The Vikings’ heartbreak continues

The second highest scoring offense in National Football League (NFL) history failing to make the Super Bowl 1998. A prolific scoring attack led by Daunte Culpepper and Randy Moss losing to the New York Giants 41-0 in the 2001 playoffs. Blair Walsh missing a twenty-seven yard field goal wide left in January of 2016. Reaching four Super Bowls in seven years, and losing every single one; the Minnesota Vikings and its fans have seen it all in the franchise’s fifty-five years. Well versed in playoff failures, the Vikings recently experienced a new kind of heartbreak––one that was completely out of their control.

On August 30, 2016, Vikings quarterback Teddy Bridgewater strutted onto the practice field feeling more confident than ever. Just two days earlier, Bridgewater completed twelve of sixteen passes for 160 yards in two quarters, en route to a 23-10 victory over the San Diego Chargers in the third game of the preseason.

While still an exhibition game, the third preseason game is considered a dress rehearsal for the regular season, as most starters will play significant time for both teams. For Bridgewater, it was even more important, as he attempted to go from a quarterback who didn’t take risks and kept his team in games, to a quarterback who can go out and win a game based on outstanding individual performance.

Bridgewater certainly looked the part: throwing a perfectly placed sideline out route to wide receiver Stefon Diggs, and later—on the same offensive drive—zipping a 27-yard pass between two defenders and into the hands tight-end Kyle Rudolph for a touchdown. Everything was going perfect for the Vikings––too perfect, it seemed.

Two days after that glorious preseason victory––which was the first football game held in the new U.S. Bank Stadium––Teddy Bridgewater took a routine three-step drop in practice, but crumpled to the ground in the process. Something was very wrong.

My Minnesota Vikings are cursed. I’m so devastated.”

— Nathanael Ashton-Piper

Bridgewater’s left knee dislocated, causing what was later identified as a complete tear of his anterior cruciate ligament (ACL), and other structural damage. “Source confirms tibiofemoral dislocation, ruptured ACL for Bridgewater. ‘Trainers may have saved his leg and career by quick action,’” injury expert Will Carroll said on Twitter. Bridgewater suffered a tibiofemoral dislocation; moreover, his femur misaligned with his tibia.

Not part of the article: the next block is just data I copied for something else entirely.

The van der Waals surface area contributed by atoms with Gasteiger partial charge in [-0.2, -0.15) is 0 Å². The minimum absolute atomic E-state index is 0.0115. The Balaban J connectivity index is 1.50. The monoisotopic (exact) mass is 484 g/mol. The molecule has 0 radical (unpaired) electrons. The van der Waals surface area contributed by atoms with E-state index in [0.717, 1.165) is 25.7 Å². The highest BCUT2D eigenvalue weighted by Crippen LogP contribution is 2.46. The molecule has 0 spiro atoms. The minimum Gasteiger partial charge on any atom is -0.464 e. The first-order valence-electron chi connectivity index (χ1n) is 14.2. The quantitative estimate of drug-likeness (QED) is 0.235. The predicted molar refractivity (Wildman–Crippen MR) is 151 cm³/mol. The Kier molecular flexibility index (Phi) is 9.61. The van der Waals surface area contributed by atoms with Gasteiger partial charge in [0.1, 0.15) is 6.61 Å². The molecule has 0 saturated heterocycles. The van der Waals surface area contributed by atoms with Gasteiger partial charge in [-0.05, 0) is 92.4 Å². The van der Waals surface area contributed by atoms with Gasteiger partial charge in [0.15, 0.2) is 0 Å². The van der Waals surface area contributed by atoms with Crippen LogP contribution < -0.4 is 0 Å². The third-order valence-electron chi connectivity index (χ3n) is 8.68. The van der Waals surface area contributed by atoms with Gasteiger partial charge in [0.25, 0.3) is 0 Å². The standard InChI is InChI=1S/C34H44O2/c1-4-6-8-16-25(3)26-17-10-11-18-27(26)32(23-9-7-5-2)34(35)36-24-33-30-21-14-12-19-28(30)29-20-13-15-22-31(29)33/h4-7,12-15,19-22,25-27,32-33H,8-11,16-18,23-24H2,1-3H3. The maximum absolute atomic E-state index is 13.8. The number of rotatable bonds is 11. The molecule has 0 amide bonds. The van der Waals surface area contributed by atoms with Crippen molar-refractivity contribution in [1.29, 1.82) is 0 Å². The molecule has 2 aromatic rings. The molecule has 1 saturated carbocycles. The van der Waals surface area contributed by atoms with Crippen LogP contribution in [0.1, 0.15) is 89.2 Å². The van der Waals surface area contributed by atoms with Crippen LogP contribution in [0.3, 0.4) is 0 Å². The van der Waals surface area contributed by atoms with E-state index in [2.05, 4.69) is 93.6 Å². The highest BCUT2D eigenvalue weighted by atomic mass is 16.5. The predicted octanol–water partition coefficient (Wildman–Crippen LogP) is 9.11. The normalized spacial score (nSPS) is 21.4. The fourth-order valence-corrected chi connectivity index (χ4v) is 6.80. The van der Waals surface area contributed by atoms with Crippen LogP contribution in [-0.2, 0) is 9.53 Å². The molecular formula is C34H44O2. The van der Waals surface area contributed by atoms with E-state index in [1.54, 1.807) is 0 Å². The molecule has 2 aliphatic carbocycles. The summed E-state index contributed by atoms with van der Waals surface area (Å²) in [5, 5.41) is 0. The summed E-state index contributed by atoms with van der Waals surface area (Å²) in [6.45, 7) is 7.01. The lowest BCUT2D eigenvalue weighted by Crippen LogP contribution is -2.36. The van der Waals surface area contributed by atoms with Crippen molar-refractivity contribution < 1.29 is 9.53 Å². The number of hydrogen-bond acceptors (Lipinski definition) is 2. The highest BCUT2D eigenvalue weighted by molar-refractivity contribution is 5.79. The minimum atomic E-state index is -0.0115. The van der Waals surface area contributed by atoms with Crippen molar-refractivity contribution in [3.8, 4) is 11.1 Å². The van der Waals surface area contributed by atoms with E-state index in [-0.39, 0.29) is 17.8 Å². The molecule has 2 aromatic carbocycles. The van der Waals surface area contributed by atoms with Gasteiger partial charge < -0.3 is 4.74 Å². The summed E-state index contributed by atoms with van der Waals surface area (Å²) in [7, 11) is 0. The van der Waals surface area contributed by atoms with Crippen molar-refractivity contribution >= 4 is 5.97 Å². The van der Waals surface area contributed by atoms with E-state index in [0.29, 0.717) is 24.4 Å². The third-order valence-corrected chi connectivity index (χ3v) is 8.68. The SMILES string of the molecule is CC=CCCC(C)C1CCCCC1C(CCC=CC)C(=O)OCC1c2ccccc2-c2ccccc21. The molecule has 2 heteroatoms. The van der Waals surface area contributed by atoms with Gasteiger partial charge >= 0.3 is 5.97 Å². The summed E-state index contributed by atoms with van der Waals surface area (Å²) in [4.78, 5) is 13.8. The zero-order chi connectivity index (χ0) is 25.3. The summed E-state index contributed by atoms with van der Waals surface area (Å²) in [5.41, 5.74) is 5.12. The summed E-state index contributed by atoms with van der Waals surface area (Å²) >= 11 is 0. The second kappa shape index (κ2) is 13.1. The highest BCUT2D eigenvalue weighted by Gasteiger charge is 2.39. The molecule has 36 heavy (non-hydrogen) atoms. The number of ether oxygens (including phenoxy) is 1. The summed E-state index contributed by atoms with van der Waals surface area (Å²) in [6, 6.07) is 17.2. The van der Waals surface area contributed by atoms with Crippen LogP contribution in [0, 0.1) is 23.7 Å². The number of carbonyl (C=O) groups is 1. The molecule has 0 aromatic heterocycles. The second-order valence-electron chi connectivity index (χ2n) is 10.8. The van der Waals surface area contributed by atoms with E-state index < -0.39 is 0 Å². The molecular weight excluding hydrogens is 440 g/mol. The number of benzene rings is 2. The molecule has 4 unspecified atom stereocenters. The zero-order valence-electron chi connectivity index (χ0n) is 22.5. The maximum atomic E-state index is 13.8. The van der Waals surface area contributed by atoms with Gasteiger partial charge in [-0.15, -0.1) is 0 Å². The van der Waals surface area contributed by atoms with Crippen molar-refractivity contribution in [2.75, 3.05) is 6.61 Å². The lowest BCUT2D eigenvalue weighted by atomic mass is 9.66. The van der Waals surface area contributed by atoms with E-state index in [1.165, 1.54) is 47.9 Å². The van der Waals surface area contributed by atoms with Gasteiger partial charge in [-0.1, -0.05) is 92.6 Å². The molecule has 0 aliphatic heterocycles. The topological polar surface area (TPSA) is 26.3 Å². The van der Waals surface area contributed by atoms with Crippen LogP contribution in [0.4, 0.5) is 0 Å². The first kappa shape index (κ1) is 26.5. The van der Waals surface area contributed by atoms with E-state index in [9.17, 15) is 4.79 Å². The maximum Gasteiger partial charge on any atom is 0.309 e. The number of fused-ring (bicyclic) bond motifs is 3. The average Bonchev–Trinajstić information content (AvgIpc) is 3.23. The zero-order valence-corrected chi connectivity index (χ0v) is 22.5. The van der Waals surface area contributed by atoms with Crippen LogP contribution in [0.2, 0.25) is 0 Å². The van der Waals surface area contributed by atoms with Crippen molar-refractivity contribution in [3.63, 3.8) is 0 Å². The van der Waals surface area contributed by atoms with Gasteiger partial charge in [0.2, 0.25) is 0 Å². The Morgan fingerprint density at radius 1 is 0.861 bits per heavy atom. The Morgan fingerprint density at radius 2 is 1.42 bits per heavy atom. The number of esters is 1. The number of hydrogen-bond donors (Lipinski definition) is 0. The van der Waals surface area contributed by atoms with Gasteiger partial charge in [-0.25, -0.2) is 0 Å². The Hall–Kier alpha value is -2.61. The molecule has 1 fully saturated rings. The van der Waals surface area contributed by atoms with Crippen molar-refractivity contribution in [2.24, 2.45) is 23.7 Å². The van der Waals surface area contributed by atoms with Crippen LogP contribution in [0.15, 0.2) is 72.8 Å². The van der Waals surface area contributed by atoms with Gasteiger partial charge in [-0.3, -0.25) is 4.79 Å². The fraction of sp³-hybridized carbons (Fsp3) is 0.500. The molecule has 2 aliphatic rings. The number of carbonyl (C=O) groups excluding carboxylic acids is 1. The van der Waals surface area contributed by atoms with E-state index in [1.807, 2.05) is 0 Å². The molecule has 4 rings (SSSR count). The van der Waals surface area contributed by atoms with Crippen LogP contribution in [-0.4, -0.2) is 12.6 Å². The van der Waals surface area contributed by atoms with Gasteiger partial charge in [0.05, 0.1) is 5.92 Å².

The Vikings and its fans were heartbroken once again––but this was different. With a defense that’s been built up by head coach Mike Zimmer to punish opposing offenses, the Vikings were entering the Super Bowl conversation. Still, though, they needed consistent play at the quarterback position.

Teddy Bridgewater ended what was a revolving door at quarterback––and was poised to have a breakout year. Since 2006, the Vikings have started twelve different quarterbacks, but over the last two years, Bridgewater has been the team’s starter.

Contrary to other NFL teams without a Super Bowl victory, the Vikings are a team with top notch management, medical staff, and scouting and drafting personnel. That’s what makes being a Vikings fan so tough.

Teams like the Cleveland Browns, San Diego Chargers, and Detroit Lions are poorly managed, don’t draft well, and aren’t in the Super Bowl conversation year after year. Three times in the last twenty years, the Vikings have reached the National Football Conference (NFC) championship game, and each time they’ve lost in gut-wrenching fashion – failing to make it to the Super Bowl.

“My Minnesota Vikings are cursed. I’m so devastated,” I tweeted that back on August 30, and perhaps it’s true. Maybe the football Gods hate us, maybe it’s just our own bad luck, or maybe we are just a team that chokes in big moments. Regardless, it’s looking like we will have to wait a couple more years for the coveted Lombardi Trophy. In the meantime, all Vikings fans can do is continue to support the team and have faith in the process.